(NaturalNews) Early-age exposure to the chemical bisphenol A (BPA), a component found in soup and other food can liners, and in some plastics, can increase the possibility of asthma in children. First to report this BPA-exposure and childhood-asthma connection are researchers at the Columbia Center for Children's Environmental Health at the Mailman School of Public Health
, with results to be published in the March edition of the Journal of Allergy and Clinical Immunology
"Asthma prevalence has increased dramatically over the past 30 years, which suggests that some as-yet-undiscovered environmental exposures may be implicated. Our study indicates that one such exposure may be BPA," said lead author Kathleen Donohue, MD, an investigator at the Center for Children's Environmental Health
and assistant professor of medicine at Columbia University College of Physicians and Surgeons
The levels of BPA exposure was measured by taking urine samples from expectant mothers during their third trimester, as well as in the children of the 568 moms at the ages of three, five and seven. A BPA metabolite found in urine acts as an indicator towards the level of exposure.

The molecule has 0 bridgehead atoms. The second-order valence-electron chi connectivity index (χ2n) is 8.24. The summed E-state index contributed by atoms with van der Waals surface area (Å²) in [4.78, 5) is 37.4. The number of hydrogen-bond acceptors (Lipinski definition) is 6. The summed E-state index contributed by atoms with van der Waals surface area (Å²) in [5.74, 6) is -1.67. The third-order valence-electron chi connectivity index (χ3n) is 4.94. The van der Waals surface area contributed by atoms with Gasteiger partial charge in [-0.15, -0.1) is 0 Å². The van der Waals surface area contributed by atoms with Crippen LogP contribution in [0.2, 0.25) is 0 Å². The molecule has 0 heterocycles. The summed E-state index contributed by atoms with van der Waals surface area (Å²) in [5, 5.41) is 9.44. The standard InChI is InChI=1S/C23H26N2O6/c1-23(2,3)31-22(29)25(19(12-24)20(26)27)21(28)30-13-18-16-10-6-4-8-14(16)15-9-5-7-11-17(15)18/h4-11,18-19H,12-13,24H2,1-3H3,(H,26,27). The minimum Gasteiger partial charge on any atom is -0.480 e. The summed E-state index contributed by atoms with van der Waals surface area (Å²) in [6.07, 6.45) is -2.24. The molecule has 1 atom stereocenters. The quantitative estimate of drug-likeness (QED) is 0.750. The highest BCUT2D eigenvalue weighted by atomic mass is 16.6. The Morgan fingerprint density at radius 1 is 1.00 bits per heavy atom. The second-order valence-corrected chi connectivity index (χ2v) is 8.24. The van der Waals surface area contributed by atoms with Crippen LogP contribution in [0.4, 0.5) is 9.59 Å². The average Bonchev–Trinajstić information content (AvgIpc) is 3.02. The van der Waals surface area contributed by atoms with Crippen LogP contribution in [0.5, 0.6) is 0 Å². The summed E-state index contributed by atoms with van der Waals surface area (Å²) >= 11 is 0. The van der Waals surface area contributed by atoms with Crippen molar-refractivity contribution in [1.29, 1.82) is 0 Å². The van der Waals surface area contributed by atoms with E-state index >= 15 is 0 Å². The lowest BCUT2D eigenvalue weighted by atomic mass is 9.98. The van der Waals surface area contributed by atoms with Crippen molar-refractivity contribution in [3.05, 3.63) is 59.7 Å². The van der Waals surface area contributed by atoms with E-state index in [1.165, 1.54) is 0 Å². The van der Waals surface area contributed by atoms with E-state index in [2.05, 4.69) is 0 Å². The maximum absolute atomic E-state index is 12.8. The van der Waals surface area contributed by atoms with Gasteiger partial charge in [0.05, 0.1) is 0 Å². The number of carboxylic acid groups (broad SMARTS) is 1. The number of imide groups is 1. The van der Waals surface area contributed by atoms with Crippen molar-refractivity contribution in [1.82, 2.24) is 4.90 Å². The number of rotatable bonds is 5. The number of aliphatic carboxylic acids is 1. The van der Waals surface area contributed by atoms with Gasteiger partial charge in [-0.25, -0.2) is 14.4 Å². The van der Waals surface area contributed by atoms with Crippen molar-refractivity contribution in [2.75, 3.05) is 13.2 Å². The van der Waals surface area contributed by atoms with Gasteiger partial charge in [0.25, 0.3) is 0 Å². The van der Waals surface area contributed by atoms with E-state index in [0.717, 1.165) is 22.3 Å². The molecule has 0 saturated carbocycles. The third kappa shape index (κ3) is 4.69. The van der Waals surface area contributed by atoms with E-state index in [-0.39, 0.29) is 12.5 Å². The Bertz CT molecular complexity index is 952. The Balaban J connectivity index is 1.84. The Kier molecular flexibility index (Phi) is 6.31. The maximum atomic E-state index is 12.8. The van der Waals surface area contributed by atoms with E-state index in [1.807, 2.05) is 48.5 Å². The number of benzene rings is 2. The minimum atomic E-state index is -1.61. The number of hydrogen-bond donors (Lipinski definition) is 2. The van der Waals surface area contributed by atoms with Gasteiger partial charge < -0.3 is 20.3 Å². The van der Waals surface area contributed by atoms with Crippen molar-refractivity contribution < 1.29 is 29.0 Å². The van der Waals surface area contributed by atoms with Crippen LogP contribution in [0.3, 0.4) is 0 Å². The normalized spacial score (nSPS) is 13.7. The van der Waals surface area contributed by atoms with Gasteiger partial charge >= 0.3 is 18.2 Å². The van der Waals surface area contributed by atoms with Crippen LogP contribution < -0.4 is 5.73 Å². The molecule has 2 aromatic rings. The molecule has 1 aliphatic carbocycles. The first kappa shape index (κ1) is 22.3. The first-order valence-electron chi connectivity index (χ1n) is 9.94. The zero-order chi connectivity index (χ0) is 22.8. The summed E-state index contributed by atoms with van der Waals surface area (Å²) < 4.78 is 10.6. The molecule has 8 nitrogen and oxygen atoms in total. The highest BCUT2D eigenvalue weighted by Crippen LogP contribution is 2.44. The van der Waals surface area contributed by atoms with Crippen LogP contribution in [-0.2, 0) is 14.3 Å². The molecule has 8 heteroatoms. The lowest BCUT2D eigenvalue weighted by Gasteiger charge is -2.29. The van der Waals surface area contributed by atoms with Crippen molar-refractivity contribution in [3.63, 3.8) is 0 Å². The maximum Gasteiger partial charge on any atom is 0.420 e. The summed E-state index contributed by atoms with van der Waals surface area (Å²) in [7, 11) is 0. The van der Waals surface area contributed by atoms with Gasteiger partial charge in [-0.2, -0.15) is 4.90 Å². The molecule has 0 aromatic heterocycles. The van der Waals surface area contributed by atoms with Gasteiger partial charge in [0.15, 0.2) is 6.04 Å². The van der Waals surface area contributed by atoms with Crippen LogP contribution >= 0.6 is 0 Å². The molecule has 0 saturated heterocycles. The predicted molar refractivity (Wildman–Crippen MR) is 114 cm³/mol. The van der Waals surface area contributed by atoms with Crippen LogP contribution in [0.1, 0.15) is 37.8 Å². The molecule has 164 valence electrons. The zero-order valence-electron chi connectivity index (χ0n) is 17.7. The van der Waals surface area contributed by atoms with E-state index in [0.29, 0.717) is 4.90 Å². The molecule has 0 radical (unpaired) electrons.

The results indicated that increased risk of asthma and wheezing was linked to the exposure of BPA during the early years of the child's life.
Reducing BPA exposure
Recommendations from the National Institute of Environmental Health Sciences (NIEHS)
to reduce exposure to BPA include: avoidance of plastic numbers three and seven. Many include number six in the "plastics to avoid" category. Also recommended by the NIEHS is to choose glass, porcelain or stainless steel containers over plastic, especially when storing food
items in the freezer, or when used for hot foods or liquids.
An ABC News
report from early 2011 showed a statistic pulled from the Centers for Disease Control and Prevention
indicating that "93 percent of Americans have BPA
in their bodies," and suggested to eat fresh produce (as opposed to frozen produce in plastic bags), and to eat in more often (because it's difficult to know how the food is prepped or defrosted in the restaurant kitchen).
Sources for this article include:http://www.sciencedaily.com/releases/2013/03/130301034828.htmhttp://www.thedailygreen.comhttp://rawfoodhealthwatch.comhttp://abcnews.go.comAbout the author:
A science enthusiast with a keen interest in health nutrition, Antonia has been intensely researching various dieting routines for several years now, weighing their highs and their lows, to bring readers the most interesting info and news in the field. While she is very excited about a high raw diet, she likes to keep a fair and balanced approach towards non-raw methods of food preparation as well.
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